- Students respond well to positive reinforcement, but are individually motivated by different factors -- connecting with them is important to inspire them to work hard
- Very organized
- Often like-minded individuals with a passion for teaching and good temperament with students
- Many high school and university level Teaching Assistants
Hardest part of the job:
- Convincing (some) parents that students progress at an individual pace and individualized needs, and should not be rigorously compared to other students when assigning and adjusting work
Most enjoyable part of the job:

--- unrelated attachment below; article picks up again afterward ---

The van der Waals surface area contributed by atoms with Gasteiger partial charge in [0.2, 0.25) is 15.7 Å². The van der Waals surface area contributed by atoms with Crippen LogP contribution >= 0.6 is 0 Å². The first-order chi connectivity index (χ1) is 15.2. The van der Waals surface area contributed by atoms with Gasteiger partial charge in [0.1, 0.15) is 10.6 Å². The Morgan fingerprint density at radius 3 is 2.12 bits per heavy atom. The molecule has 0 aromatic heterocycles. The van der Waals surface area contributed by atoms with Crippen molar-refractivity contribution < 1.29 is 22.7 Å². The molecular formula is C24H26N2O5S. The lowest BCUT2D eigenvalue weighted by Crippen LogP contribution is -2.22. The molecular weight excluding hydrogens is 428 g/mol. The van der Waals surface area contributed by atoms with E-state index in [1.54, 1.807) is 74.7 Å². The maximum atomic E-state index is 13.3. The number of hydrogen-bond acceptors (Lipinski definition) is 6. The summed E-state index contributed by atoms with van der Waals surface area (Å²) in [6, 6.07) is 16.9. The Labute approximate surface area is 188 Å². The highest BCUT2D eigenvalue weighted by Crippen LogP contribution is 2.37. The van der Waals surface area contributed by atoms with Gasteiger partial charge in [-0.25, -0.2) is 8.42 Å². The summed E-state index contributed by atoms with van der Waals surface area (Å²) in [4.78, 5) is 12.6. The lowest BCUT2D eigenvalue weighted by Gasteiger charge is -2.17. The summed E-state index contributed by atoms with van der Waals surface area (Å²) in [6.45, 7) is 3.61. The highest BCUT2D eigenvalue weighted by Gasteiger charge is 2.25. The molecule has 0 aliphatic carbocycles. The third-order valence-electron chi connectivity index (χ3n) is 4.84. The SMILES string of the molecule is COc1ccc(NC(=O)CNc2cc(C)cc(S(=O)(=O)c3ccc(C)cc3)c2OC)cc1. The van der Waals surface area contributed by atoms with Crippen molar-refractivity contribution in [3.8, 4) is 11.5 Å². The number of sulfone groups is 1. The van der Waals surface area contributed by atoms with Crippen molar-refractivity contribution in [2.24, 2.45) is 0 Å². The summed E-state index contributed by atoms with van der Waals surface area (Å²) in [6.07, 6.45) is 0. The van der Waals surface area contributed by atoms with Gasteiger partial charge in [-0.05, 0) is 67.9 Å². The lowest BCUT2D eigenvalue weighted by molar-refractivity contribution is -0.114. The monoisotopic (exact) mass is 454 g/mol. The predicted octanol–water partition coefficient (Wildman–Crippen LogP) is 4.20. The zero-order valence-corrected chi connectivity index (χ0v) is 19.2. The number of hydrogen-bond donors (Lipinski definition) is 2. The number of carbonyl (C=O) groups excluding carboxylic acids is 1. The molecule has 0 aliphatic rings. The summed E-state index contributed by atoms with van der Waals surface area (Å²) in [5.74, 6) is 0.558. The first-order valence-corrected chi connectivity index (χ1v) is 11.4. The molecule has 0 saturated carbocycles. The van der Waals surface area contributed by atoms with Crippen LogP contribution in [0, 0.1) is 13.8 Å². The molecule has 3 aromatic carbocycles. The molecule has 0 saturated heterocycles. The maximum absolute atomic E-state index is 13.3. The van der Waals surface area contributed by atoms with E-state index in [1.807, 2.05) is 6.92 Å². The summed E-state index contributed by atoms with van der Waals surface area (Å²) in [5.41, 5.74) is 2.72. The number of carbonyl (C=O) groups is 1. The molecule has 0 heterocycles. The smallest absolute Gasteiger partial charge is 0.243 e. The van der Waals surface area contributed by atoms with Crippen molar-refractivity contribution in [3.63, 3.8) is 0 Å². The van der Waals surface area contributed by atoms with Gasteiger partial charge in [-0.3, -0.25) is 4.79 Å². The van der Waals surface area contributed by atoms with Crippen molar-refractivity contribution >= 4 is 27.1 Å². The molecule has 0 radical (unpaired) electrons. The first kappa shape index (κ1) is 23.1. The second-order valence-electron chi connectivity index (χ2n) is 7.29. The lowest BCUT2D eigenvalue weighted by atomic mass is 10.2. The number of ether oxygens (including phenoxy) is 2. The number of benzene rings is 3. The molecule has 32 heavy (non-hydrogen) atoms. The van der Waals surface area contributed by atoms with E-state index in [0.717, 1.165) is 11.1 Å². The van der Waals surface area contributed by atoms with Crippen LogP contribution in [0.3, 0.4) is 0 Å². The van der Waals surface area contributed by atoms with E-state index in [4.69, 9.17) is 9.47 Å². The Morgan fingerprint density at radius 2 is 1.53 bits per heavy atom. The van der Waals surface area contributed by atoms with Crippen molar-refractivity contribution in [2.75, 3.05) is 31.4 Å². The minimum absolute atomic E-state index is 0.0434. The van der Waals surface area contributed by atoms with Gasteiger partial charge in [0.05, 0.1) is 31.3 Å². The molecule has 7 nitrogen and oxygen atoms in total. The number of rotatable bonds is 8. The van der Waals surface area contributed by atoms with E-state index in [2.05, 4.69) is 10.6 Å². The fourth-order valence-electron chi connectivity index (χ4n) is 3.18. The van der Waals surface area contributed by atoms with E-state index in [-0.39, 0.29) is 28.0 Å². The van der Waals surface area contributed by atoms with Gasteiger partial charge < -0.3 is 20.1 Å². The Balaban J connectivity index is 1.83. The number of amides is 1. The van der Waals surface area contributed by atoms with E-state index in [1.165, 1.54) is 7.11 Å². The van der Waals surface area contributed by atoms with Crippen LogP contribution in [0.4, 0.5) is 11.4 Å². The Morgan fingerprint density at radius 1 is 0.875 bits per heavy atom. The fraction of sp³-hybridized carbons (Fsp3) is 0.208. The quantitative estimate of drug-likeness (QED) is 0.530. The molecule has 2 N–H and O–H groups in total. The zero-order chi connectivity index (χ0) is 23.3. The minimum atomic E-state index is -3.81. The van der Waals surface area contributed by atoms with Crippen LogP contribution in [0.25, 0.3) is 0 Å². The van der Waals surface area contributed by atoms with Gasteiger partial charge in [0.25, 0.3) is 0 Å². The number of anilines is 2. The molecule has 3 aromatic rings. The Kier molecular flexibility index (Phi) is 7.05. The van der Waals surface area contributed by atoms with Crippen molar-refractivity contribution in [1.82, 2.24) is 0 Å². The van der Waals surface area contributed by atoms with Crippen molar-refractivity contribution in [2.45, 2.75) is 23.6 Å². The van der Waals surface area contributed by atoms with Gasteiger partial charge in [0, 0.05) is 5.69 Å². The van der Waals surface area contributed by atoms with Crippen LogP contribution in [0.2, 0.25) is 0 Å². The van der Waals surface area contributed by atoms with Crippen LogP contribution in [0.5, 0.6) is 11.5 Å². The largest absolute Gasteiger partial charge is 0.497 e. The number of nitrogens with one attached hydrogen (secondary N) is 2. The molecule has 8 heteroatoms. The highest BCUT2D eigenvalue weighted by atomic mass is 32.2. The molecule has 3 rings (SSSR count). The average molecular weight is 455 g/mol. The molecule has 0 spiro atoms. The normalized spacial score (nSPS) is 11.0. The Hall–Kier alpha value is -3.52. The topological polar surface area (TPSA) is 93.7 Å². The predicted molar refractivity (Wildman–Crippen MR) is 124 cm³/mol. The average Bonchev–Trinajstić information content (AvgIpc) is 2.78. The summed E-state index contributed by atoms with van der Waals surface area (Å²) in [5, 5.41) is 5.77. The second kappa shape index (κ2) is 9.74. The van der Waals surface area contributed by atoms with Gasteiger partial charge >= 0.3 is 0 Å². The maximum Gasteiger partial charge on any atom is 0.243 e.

- Seeing the progress of individual students
- The look of understanding when they first learn a new concept, overcome a hard concept, gain c
professional environment tailored to fit the needs of students
A typical day at work consisted of working with the students and ensuring that they were learning and understanding their school work effectively. I would clarify any doubts they had, and tested them when they finished their respected work. After testing them, I inputted their scores into the online database.
I learned to pay extreme close to detail when working with the students and correcting their work. I also learned effective communication and organization skills which made my role as a teaching staff more effective in ensuring value was brought to the students.
My management was very positive and friendly and created an environment where everyone was comfortable and productive.
My coworkers were very friendly and easy to get a long with as we were all in similar stages of our careers.